How's this for a freeway transition: The Pasadena Freeway, which used to be called the Arroyo Seco Parkway, will now be called the Arroyo Seco Parkway once again.
The re-re-naming of a portion of the 110 Freeway will come with new lighting, a better center divider and low walls on the shoulders. The Department of Transportation decided those changes warranted a return to the road's roots.
California highway officials have been installing new connector road signs reading "Pkwy" for weeks. The LA Times reported that the signs will cost about $650,000.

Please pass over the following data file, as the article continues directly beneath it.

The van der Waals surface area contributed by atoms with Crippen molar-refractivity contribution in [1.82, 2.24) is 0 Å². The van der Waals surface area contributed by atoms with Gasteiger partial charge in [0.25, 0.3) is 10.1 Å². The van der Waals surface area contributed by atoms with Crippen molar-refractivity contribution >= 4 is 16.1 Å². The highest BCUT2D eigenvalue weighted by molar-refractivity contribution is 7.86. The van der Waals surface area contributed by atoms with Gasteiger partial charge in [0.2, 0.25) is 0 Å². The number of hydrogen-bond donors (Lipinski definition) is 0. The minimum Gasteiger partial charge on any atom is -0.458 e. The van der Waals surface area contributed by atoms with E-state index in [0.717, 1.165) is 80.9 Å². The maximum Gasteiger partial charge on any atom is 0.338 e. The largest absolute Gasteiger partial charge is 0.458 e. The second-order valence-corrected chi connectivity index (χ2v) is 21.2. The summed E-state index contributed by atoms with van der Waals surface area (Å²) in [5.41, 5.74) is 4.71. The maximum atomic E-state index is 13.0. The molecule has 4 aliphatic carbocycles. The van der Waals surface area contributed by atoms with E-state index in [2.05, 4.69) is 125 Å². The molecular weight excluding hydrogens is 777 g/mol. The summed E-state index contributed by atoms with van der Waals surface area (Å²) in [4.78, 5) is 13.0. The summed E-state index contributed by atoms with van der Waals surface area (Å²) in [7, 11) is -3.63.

The Pasadena Freeway was called the Arroyo Seco Parkway when the first 6-mile section opened in 1940. The parkway is located between the four-level interchange in downtown and Glenarm Street in Pasadena.
At the time of its construction in 1938, it was a marvel of engineering. Then-Gov. Culbert Olson declared the much-needed transportation link the "first freeway in the West," according to the Historic American Engineering Record (HAER).
The HAER calls the scenic Pasadena-LA route "a prominent example of the evolution from recreational parkways to more utilitarian high-speed freeways." Check out HAER's photo gallery for some vintage images of the area and the 1938 road construction project.
The road improvements are part of a $17 million rehabilitation project for the eight-mile highway. It's expected to be completed by next spring.